Their aim for film was the reconciliation of form and content, and the enduring influence of Hooton’s unique mixing of poetry with philosophy presented itself as a significant and local model for how to do this. Furthermore, they’d both seemed to coalesce around and figure out how to articulate the energies emanating from the unique conditions that had produced the amorphous scene known as the Push in post-War Sydney.

During the Second World War, Hooton had come to believe artists were the truly anarchic figures who could thus be the ‘technicians’ required for the benevolent administration of things in the industrialised dictatorship to come. At the same time, a teenaged Corinne Joseph had taken the chance provided by the wartime economy to study botany as an unmatriculated student at Sydney University. Australian cinema during the war years was dominated by the films of Charles and Elsa Chauvel, and the adventure documentaries of Frank Hurley. Yet, as Danni Zuvela has shown, there are also a number of early films made in Australia that ‘illuminate the conditions leading into the development of organised systems of experimental production, distribution and exhibition’ of film here, leading to the moment in the 1960s when experimentalism would take flight (2).

Arriving in Sydney in 1948, the Czech artist Dusan Marek began to produce short films in the early 1950s, which were directly influenced by European Surrealism, in turn an aesthetic response to the totalitarianism from which Marek had fled (7). Corinne had travelled in Europe after the war – at one point working with the International Youth Brigade on the Dobuj-Banja Railway in Yugoslavia – before returning to Sydney and eventually working in childrens’ creative leisure centres (Pinguim). Meanwhile, Arthur Cantrill had met Hooton through his work in the same programs in Sydney in the late 1950s. By that stage Corinne had already been associated with Hooton through his publishing projects, and when, in 1959, she and Arthur were both moved to Brisbane to work with disadvantaged children during school holiday programs, they moved in together and turned to collaborating on filmmaking, which followed from the theatrical activities they had devised for children (Arthur had for some time worked in puppetry).

Figure 3: Front cover of Cantrills Filmnotes, Issue 1 (March 1971).

The other figures listed alongside Hooton in the first issue of the Cantrills Filmnotes (later it became simply Cantrills Filmnotes) are more recognisable as the artist-film luminaries that one would expect as reference points for such a journal. Fellow expatriate from the South Pacific, Len Lye, is there. The Cantrills had encountered Lye in Europe in the 1960s, and the link foreshadows their concern for the growing idea ‘pan-pacific’ artists in the global imaginary. Other canonical touch-points include Marcel Duchamp, whose Anémic Cinéma (1926) appeared on the cover of the first issue of Filmnotes, beside images from the even earlier artist-film Perfido Incanto (1917), directed by Anton Giulio Bragaglia. Bragaglia was associated with the Italian Futurists, and the manifesto of 1916, La Cinematografia Futurista, was translated at ANU and included by the Cantrills as the final text of the first issue of their journal (Figure 3)6 It therefore remains a quirk of this moment that the man they celebrate as one of their ‘mentors’ has since that time all but succumbed to the vicissitudes of a minor history. Hooton, as well as contemporary poets like Jas H Duke, Garrie Hutchinson, and Charles Buckmaster would come to provide the Cantrills with direct links to the performance of poetry in post-war Australia, even as they continued to explore new media, particularly on film and video. Most significant for this development, it seems, were the events held at The Maze, a countercultural venue for artists, for selling crafts, books, and even food in Flinders Street, Melbourne.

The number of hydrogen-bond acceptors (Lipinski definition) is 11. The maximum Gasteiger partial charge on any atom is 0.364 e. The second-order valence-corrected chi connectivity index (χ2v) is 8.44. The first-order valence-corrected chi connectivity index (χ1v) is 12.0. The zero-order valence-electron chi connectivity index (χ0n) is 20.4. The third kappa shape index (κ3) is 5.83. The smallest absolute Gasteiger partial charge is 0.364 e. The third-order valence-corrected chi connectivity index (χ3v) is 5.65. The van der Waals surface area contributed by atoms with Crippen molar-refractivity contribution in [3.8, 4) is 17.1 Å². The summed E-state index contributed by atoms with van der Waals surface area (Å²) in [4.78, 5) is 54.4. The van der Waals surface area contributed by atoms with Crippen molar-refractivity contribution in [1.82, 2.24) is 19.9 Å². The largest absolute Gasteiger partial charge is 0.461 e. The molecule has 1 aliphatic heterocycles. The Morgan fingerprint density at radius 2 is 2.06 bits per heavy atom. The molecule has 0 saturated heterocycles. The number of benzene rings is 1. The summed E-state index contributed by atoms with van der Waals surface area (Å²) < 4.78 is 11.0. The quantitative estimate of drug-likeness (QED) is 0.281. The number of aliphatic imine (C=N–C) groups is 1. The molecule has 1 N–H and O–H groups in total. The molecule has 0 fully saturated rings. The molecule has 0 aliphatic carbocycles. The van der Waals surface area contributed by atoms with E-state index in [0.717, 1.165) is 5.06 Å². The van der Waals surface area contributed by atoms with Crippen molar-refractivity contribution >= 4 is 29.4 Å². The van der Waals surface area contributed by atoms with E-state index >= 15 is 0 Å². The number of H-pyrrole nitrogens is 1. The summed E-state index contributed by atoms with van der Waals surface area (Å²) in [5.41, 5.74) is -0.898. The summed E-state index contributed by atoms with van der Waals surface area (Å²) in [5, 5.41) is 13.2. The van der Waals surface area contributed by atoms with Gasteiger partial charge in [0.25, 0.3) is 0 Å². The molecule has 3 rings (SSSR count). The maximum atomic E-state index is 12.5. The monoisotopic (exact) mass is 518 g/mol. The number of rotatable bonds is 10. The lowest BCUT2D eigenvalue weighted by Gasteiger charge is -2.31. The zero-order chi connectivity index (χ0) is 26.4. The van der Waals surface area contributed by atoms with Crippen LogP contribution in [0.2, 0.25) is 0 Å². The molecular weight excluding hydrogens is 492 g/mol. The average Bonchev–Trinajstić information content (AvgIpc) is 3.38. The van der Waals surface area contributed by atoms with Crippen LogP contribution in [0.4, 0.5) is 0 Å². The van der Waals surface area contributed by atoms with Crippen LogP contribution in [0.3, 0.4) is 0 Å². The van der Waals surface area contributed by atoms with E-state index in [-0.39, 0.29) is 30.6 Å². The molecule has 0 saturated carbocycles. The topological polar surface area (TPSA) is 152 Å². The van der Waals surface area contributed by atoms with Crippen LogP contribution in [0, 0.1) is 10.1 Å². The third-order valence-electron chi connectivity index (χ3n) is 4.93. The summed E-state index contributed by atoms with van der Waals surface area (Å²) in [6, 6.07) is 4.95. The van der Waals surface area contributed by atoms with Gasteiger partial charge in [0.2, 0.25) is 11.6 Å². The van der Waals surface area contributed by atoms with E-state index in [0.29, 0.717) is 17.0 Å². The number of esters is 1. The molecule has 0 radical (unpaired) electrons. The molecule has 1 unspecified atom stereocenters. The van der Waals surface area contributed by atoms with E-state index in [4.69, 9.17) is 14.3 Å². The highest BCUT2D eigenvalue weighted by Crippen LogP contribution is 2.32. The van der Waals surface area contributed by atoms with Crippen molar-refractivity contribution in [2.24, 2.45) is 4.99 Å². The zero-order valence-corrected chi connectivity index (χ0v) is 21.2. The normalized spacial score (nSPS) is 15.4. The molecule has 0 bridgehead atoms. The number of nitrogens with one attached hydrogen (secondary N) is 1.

1. The research for this essay was made possible by the Centre of Visual Art (COVA) small grants scheme. The author would like to thank Arthur, Corinne and Ivor Cantrill, Michelle Carey, Angelika Ramlow and the Arsenal in Berlin, and Cordite Scholarly Editor, Brendan Casey.
  2. A related ‘Exhibition of Expanded Cinema’ at The Age Gallery, sponsored by the National Gallery of Victoria, was held between the 8th and 27th of February, 1971. As an outcome of the Creative Arts Fellowship at ANU, this series of installations and cinema events should also be seen in relation to the Cantrills’s Harry Hooton. See ‘Expanded Cinema,’ Cantrills Filmnotes, 1 (March 1971): 4-5. In part it appears the Filmnotes were issued as ‘expanded’ notes for the exhibition of their work, which included a number of artist and student collaborators, as well as early video works. See Stephen Jones, ‘Video in the 1970s: The Decade Before the Digital,’ Video Void: Australian Video Art. Edited by Matthew Perkins. North Melbourne: Australian Scholarly Publishing, 2014, 36-40.
  3. See the liner-notes to Arthur Cantrill, Hootonics, LP (sham074), Shame File Music, 2014. This is a collection of the music the Cantrills used as the soundtrack to Harry Hooton.
  4. It is possible that this screening largely consisted in the short educational documentary films for children they had been making for the ABC, including a ten-episode shadow puppet production of Homer’s The Odyssey. See ‘Interview with Arthur and Corinne Cantrill,’ Astronauta Pinguim, 28 February 2014, Sao Paulo, Brazil. Accessed 4 April 2020, online
  5. For the Cantrills filmography see
  6. ‘La Cinematografia Futurista’ was first published in Milan on 11 September 1916. It begins: ‘As the book is such a primitive form of thought communication it is doomed to disappear with the cathedrals, museums, palaces and the pacifist ideal.’ It was signed by F T Marinetti, B Corra, E Settimelli, A Ginna, G Balla, R Chiti. Given subsequent events, not limited to the First and Second World Wars, it now seems particularly in poor judgement to reproduce the provocations of Italian Futurism as the touchpoint for the historical avant-garde in 1960s and 70s Australia (especially following the Tet Offensive during the Vietnam War). Nevertheless, in Sydney at the same time, Ubu filmmaker Albie Thoms’s first feature-length experimental film was titled Marinetti (1969). The two films – Thoms’s and the Cantrills’s – therefore force the respective subjects of their work into an uneasy equivalence. See Peter Mudie, ‘Albie Thoms (dissimilis aliqua alia),’ Senses of Cinema, 66 (March 2013).